To the Art Workers’ Guild in Queen Square for the announcement of a new computerised device for helping student pianists sight-read. At an electric piano in the corner the appliance is being demonstrated by a small girl, grand-daughter of the inventor, Christopher Wiltshire. Fortunately she is not much good at the piano so she is a good guinea-pig. The device removes bars from the screen as they are played to prevent the player from going back. One must press on. The alternative is to accompany someone. David Mellor the former Minister of Fun arrives as guest speaker. ‘Fellow Alcoholics!’ he begins, ‘the definition of an alcoholic is someone whom you dislike but who drinks the same as you, which seems to fit!’ He tells a number of jokes about George W Bush – Mr President, the biggest problem in Africa is malaria – How do you think those Malarians will react if we send in troops? - and then hands over to Wiltshire, a cheerful Yorkshireman who fails to live up to his promise of brevity.
Nearby is the Dickens Museum in Doughty Street where the author lived from 1837 to 1839 when he was 25. It is celebrating his bicentenary by closing down from April to December for a refurb. No one would say it doesn’t need one. They certainly need to get rid of the wood effect lino in Dickens’ bedroom on the second floor. Most of its display space is given to notice of the £3.1 million restoration project, but there is a picture of the Hamlet chapter from Great Expectations which serves my Shakespearean purpose. On the ground floor, there is notice of Dickens’ spearheading the Shakespeare Birthplace Trust’s campaign to raise £3000 to buy his house in Straford Upon Avon and the view that it was ‘the preservation of England’s literary heritage which lay behind his social campaigning’. The most poignant room belongs to Mary Hogarth, his 17-year-old sister-in-law who died in Dickens’ arms after a night at the theatre in May 1837 when they had seen a production of his play ‘Is She His Wife?’. It’s the real life death of Little Nell in The Old Curiosity Shop.
To the Royal College of Music for a meeting with Jean-Philippe Calvin, professor of contemporary music in advance of his Cage concert on Thursday 2 February. His ensemble is giving a rare performance of HPSCHD for seven harpsichords and 51 ‘tapes’ which are now on computer. ‘It would be very hard to find enough reel-to-reel tape players,’ he says. ‘It’s difficult enough getting seven harpsichords together in one place. That accounts for the rarity of performances.’ Authenticity in contemporary music is going to have to wait until all the items are in museums ironically. I attend the rehearsal of another item on the programme, Living Room Music which involves making music from household objects – a newspaper, a cup, a table. The musicians perform the second movement which is entirely spoken in rhythm. ‘Once upon a time…’ a girl begins with four quavers and a crotchet. It is like Ernst Toch’s Geographical Fugue which Calvin has never heard of.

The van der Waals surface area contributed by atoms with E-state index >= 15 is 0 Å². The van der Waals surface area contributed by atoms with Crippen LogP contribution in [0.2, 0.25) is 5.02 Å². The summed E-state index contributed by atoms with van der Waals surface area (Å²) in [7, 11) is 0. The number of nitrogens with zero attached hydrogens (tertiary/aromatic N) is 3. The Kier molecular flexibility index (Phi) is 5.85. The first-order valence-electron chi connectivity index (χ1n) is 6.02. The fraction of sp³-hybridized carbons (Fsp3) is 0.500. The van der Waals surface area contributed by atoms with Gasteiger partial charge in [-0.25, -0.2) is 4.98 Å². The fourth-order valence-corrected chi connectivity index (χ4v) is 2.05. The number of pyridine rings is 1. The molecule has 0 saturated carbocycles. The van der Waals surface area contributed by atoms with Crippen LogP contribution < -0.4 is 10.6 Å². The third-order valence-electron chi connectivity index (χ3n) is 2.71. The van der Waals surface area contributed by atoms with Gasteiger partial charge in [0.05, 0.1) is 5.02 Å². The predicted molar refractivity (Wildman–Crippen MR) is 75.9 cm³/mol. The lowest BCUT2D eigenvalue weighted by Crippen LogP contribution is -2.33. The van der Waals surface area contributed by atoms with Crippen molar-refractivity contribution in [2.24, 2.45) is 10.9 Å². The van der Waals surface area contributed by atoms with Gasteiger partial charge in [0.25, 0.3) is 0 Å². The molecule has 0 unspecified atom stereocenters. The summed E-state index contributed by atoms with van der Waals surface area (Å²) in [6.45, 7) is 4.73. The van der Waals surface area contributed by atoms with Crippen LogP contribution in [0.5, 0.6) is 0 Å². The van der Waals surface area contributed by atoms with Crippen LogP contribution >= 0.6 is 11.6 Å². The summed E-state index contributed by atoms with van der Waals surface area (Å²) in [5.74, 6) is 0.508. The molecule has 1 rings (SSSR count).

To the Barbican cinema for a live relay of The Enchanted Island, a new devised work by Jeremy Sams with music by Handel, Rameau, Vivaldi and others. Danielle de Niese is on form as she warbles out a castrato aria at the climax. Placido Domingo plays a bad-tempered Neptune standing on a rock surrounded by flying mermaids as the chorus hail him with Handel’s Zadok the Priest with different words. Mr Sams and I were at school together when the English and Music masters concocted an opera called Lancelot and Guinevere using the music of Henry Purcell. Sams led the orchestra but I came on as King Arthur standing on a rock singing Warriors Strike Home from Bonduca. Could that have been the provenance?